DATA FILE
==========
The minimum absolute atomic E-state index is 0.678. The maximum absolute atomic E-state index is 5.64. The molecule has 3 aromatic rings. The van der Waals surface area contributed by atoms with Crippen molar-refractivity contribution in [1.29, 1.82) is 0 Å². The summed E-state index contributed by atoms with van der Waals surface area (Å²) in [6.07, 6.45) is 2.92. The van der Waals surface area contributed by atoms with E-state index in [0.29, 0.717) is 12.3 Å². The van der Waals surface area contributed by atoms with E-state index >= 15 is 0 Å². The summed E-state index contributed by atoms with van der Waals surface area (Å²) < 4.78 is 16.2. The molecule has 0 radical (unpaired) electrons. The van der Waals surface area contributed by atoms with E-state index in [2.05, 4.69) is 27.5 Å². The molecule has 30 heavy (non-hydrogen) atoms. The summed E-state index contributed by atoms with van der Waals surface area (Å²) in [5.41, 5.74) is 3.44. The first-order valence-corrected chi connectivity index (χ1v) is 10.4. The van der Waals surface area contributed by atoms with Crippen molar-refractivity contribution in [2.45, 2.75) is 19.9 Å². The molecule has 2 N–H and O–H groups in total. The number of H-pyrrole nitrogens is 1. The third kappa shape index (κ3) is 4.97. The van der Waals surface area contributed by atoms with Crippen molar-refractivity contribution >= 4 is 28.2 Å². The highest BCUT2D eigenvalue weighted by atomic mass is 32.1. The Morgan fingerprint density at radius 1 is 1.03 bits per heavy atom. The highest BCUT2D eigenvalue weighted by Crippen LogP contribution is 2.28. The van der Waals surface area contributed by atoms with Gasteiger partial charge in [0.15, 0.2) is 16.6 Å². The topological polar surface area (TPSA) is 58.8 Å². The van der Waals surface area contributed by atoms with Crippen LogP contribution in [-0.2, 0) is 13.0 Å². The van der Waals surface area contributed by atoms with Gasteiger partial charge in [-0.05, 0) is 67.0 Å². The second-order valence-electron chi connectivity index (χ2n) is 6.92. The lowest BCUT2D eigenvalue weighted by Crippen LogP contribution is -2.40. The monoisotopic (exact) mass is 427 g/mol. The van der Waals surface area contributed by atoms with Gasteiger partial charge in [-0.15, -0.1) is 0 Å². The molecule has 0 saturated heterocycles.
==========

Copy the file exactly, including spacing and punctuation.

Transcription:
The minimum absolute atomic E-state index is 0.678. The maximum absolute atomic E-state index is 5.64. The molecule has 3 aromatic rings. The van der Waals surface area contributed by atoms with Crippen molar-refractivity contribution in [1.29, 1.82) is 0 Å². The summed E-state index contributed by atoms with van der Waals surface area (Å²) in [6.07, 6.45) is 2.92. The van der Waals surface area contributed by atoms with E-state index in [0.29, 0.717) is 12.3 Å². The van der Waals surface area contributed by atoms with E-state index >= 15 is 0 Å². The summed E-state index contributed by atoms with van der Waals surface area (Å²) < 4.78 is 16.2. The molecule has 0 radical (unpaired) electrons. The van der Waals surface area contributed by atoms with E-state index in [2.05, 4.69) is 27.5 Å². The molecule has 30 heavy (non-hydrogen) atoms. The summed E-state index contributed by atoms with van der Waals surface area (Å²) in [5.41, 5.74) is 3.44. The first-order valence-corrected chi connectivity index (χ1v) is 10.4. The van der Waals surface area contributed by atoms with Crippen molar-refractivity contribution in [2.45, 2.75) is 19.9 Å². The molecule has 2 N–H and O–H groups in total. The number of H-pyrrole nitrogens is 1. The third kappa shape index (κ3) is 4.97. The van der Waals surface area contributed by atoms with Crippen molar-refractivity contribution >= 4 is 28.2 Å². The highest BCUT2D eigenvalue weighted by atomic mass is 32.1. The Morgan fingerprint density at radius 1 is 1.03 bits per heavy atom. The highest BCUT2D eigenvalue weighted by Crippen LogP contribution is 2.28. The van der Waals surface area contributed by atoms with Gasteiger partial charge in [0.15, 0.2) is 16.6 Å². The topological polar surface area (TPSA) is 58.8 Å². The van der Waals surface area contributed by atoms with Crippen LogP contribution in [-0.2, 0) is 13.0 Å². The van der Waals surface area contributed by atoms with Gasteiger partial charge in [-0.05, 0) is 67.0 Å². The second-order valence-electron chi connectivity index (χ2n) is 6.92. The lowest BCUT2D eigenvalue weighted by Crippen LogP contribution is -2.40. The monoisotopic (exact) mass is 427 g/mol. The van der Waals surface area contributed by atoms with Gasteiger partial charge in [-0.15, -0.1) is 0 Å². The molecule has 0 saturated heterocycles.